Lawyers should have an expectation-setting discussion with clients as to their preferred method of communication and the degree of sensitivity of the information related to their representation, including the use of email and text messages.
The duty to supervise (Rules 5.1 & 5.3): Lawyers must supervise the work of their subordinates, associates, staff, and others, as stated in Rules 5.1 and 5.3.
Lawyers must ensure that the people under their supervision comply with the ethical rules and standards when using email as a means of communication.
Lawyers should establish and enforce policies and procedures for the proper use of email and other tools for transmitting information related to client matters.
Suggested email encryption practices for lawyers
Encrypted email works by using cryptographic algorithms to scramble the content of the email, making it unreadable to anyone without the corresponding decryption key.
Encryption tools may be included in the software you already use, like Google G Suite and Microsoft Office 365. These tools can automatically ensure that an encrypted email remains secure and confidential, even if it is intercepted or accessed by unauthorized individuals.
While some assistance may be needed in selecting and setting up encryption, it is then generally easy to use thereafter.
The Pennsylvania Bar’s Formal Opinion 2022-400 also recommends the following practices for email security:
- Before using email, consider whether it is the best method for the particular communication, including attachments.
- Avoid transmitting files containing information relating to the representation of a client as email attachments, when possible. Also, consider whether to enable the “Encrypt & Prevent Forwarding” feature when available.
- Advise clients not to forward your email or memos to third parties.
- When possible, encrypt communications or use passwords for attachments containing information relating to the representation of a client rather than attaching unprotected information to unencrypted communications.
- Use a central file-sharing portal, cloud storage provider, or similar service to eliminate the need to attach files to an email and eliminate or reduce the likelihood of unauthorized access to confidential or sensitive information. Examples include Citrix ShareFile, Microsoft Encrypt, Microsoft Message Encryption, Dropbox Business, Google Workspace Drive, OneDrive for Business, Box Business Box, and G Suite.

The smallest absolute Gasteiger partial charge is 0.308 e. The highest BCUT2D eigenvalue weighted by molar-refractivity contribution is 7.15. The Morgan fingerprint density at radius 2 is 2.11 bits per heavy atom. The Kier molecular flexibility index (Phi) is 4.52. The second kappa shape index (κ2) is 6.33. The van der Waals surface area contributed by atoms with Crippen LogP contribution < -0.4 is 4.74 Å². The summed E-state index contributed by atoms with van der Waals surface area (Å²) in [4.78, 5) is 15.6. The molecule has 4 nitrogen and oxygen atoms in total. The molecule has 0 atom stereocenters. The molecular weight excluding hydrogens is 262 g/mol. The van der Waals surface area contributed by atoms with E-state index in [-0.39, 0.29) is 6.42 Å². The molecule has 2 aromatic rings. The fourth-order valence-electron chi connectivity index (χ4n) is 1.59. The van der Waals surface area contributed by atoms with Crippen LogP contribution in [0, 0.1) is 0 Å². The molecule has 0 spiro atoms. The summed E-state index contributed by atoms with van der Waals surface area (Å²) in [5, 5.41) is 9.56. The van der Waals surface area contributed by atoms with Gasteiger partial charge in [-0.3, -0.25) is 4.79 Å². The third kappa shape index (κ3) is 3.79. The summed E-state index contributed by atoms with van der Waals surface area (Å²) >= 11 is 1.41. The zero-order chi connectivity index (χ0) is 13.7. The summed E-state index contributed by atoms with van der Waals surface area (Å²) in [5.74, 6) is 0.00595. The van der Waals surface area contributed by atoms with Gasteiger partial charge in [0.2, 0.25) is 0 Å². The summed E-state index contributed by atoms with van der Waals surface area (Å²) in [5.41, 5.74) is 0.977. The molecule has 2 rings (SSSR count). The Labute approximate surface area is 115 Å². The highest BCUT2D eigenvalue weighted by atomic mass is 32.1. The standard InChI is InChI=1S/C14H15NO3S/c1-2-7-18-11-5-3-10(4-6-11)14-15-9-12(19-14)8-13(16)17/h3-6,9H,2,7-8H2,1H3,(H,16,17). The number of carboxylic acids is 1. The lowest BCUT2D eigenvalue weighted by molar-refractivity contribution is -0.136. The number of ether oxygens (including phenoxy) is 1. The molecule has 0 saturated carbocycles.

However, the easiest way to protect confidential client information when communicating electronically is through a secure client portal, like the ones built into law practice management software.
By doing so, you avoid the hassle of assessing security risks on a case-by-case basis and can maintain your emails, documents, and even text messages under the same secure protection.
You might already use a secure portal to send messages and share documents with your medical provider or financial advisor. Likewise, secure client portals provide an encrypted dashboard for lawyers and clients to communicate and access materials in a central location.
As I have written before, client portals have benefits beyond improved security such as better communication and convenient billing. And all messages and documents are connected to the appropriate case file, creating a win-win for information management and security for lawyers and clients.
Enhance client service while avoiding liability
It is not surprising that law firms have been described as the most accessible target for the most sensitive information. Lawyers are responsible for protecting client information and a constant stream of emails is one of the greatest risks for unauthorized disclosure.
Lawyers must be aware of these ethical considerations for emailing clients and consider the best practices and guidelines for using email as a means of communication. This may include email encryption for lawyers.
By doing so, lawyers can enhance their client service, protect their client confidentiality, and avoid potential pitfalls and liabilities.